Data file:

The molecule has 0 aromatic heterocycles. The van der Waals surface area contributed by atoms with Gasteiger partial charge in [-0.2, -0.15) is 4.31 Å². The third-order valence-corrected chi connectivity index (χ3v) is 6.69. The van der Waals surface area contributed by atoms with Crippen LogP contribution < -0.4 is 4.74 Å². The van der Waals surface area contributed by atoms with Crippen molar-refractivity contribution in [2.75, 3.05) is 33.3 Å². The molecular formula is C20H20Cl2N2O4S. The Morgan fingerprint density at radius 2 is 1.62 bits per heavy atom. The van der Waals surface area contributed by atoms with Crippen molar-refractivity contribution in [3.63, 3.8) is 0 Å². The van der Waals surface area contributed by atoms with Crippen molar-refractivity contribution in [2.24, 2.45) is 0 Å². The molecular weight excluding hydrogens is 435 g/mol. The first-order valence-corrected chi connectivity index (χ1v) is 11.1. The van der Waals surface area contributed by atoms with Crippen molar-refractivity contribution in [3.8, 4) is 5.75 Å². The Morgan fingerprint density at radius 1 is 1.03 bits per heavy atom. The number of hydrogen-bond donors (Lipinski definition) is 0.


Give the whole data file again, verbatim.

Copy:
The molecule has 0 aromatic heterocycles. The van der Waals surface area contributed by atoms with Gasteiger partial charge in [-0.2, -0.15) is 4.31 Å². The third-order valence-corrected chi connectivity index (χ3v) is 6.69. The van der Waals surface area contributed by atoms with Crippen LogP contribution < -0.4 is 4.74 Å². The van der Waals surface area contributed by atoms with Crippen molar-refractivity contribution in [2.75, 3.05) is 33.3 Å². The molecular formula is C20H20Cl2N2O4S. The Morgan fingerprint density at radius 2 is 1.62 bits per heavy atom. The van der Waals surface area contributed by atoms with Crippen molar-refractivity contribution in [3.63, 3.8) is 0 Å². The van der Waals surface area contributed by atoms with Crippen molar-refractivity contribution in [2.24, 2.45) is 0 Å². The molecular weight excluding hydrogens is 435 g/mol. The first-order valence-corrected chi connectivity index (χ1v) is 11.1. The van der Waals surface area contributed by atoms with Crippen molar-refractivity contribution in [3.8, 4) is 5.75 Å². The Morgan fingerprint density at radius 1 is 1.03 bits per heavy atom. The number of hydrogen-bond donors (Lipinski definition) is 0.